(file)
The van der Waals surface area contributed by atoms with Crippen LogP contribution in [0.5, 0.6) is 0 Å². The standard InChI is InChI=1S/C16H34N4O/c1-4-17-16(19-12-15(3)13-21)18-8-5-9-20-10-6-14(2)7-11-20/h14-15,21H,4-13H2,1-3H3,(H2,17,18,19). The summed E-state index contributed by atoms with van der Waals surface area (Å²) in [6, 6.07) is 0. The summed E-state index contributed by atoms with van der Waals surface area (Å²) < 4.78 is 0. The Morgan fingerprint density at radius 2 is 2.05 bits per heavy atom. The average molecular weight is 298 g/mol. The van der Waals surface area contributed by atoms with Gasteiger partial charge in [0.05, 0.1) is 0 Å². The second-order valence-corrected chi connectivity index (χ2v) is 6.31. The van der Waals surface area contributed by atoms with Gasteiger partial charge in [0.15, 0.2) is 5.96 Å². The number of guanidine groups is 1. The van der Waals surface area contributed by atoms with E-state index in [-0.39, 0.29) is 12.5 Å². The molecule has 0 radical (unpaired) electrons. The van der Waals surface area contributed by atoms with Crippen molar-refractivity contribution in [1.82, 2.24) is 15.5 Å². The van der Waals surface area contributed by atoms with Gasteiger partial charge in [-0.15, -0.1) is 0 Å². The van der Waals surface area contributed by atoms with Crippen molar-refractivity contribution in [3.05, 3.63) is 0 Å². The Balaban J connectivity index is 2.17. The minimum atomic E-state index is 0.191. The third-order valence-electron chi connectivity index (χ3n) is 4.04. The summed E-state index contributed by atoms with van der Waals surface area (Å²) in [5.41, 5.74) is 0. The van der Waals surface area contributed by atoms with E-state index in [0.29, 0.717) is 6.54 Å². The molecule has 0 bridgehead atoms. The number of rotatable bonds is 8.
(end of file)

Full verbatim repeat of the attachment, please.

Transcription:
The van der Waals surface area contributed by atoms with Crippen LogP contribution in [0.5, 0.6) is 0 Å². The standard InChI is InChI=1S/C16H34N4O/c1-4-17-16(19-12-15(3)13-21)18-8-5-9-20-10-6-14(2)7-11-20/h14-15,21H,4-13H2,1-3H3,(H2,17,18,19). The summed E-state index contributed by atoms with van der Waals surface area (Å²) in [6, 6.07) is 0. The summed E-state index contributed by atoms with van der Waals surface area (Å²) < 4.78 is 0. The Morgan fingerprint density at radius 2 is 2.05 bits per heavy atom. The average molecular weight is 298 g/mol. The van der Waals surface area contributed by atoms with Gasteiger partial charge in [0.05, 0.1) is 0 Å². The second-order valence-corrected chi connectivity index (χ2v) is 6.31. The van der Waals surface area contributed by atoms with Gasteiger partial charge in [0.15, 0.2) is 5.96 Å². The number of guanidine groups is 1. The van der Waals surface area contributed by atoms with E-state index in [-0.39, 0.29) is 12.5 Å². The molecule has 0 radical (unpaired) electrons. The van der Waals surface area contributed by atoms with Crippen molar-refractivity contribution in [1.82, 2.24) is 15.5 Å². The van der Waals surface area contributed by atoms with Gasteiger partial charge in [-0.15, -0.1) is 0 Å². The van der Waals surface area contributed by atoms with Crippen molar-refractivity contribution in [3.05, 3.63) is 0 Å². The Balaban J connectivity index is 2.17. The minimum atomic E-state index is 0.191. The third-order valence-electron chi connectivity index (χ3n) is 4.04. The summed E-state index contributed by atoms with van der Waals surface area (Å²) in [5.41, 5.74) is 0. The van der Waals surface area contributed by atoms with E-state index in [0.29, 0.717) is 6.54 Å². The molecule has 0 bridgehead atoms. The number of rotatable bonds is 8.